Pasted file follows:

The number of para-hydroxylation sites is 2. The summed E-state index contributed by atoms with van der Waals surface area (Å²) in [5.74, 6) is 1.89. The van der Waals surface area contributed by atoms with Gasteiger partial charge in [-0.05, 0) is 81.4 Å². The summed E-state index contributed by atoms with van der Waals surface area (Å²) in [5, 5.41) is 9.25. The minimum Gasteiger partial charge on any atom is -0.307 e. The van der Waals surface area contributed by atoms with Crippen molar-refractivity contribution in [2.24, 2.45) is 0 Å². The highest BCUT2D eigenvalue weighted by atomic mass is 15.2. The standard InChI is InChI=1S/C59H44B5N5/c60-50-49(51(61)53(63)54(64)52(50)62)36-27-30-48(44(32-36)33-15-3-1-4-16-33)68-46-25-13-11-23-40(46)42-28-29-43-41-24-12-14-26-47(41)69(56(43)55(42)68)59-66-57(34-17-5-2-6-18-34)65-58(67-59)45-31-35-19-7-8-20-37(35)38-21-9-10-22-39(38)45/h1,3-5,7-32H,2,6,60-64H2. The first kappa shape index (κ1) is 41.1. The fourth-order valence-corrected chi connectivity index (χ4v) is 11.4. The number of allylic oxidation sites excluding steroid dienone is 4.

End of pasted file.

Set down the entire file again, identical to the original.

The number of para-hydroxylation sites is 2. The summed E-state index contributed by atoms with van der Waals surface area (Å²) in [5.74, 6) is 1.89. The van der Waals surface area contributed by atoms with Gasteiger partial charge in [-0.05, 0) is 81.4 Å². The summed E-state index contributed by atoms with van der Waals surface area (Å²) in [5, 5.41) is 9.25. The minimum Gasteiger partial charge on any atom is -0.307 e. The van der Waals surface area contributed by atoms with Crippen molar-refractivity contribution in [2.24, 2.45) is 0 Å². The highest BCUT2D eigenvalue weighted by atomic mass is 15.2. The standard InChI is InChI=1S/C59H44B5N5/c60-50-49(51(61)53(63)54(64)52(50)62)36-27-30-48(44(32-36)33-15-3-1-4-16-33)68-46-25-13-11-23-40(46)42-28-29-43-41-24-12-14-26-47(41)69(56(43)55(42)68)59-66-57(34-17-5-2-6-18-34)65-58(67-59)45-31-35-19-7-8-20-37(35)38-21-9-10-22-39(38)45/h1,3-5,7-32H,2,6,60-64H2. The first kappa shape index (κ1) is 41.1. The fourth-order valence-corrected chi connectivity index (χ4v) is 11.4. The number of allylic oxidation sites excluding steroid dienone is 4.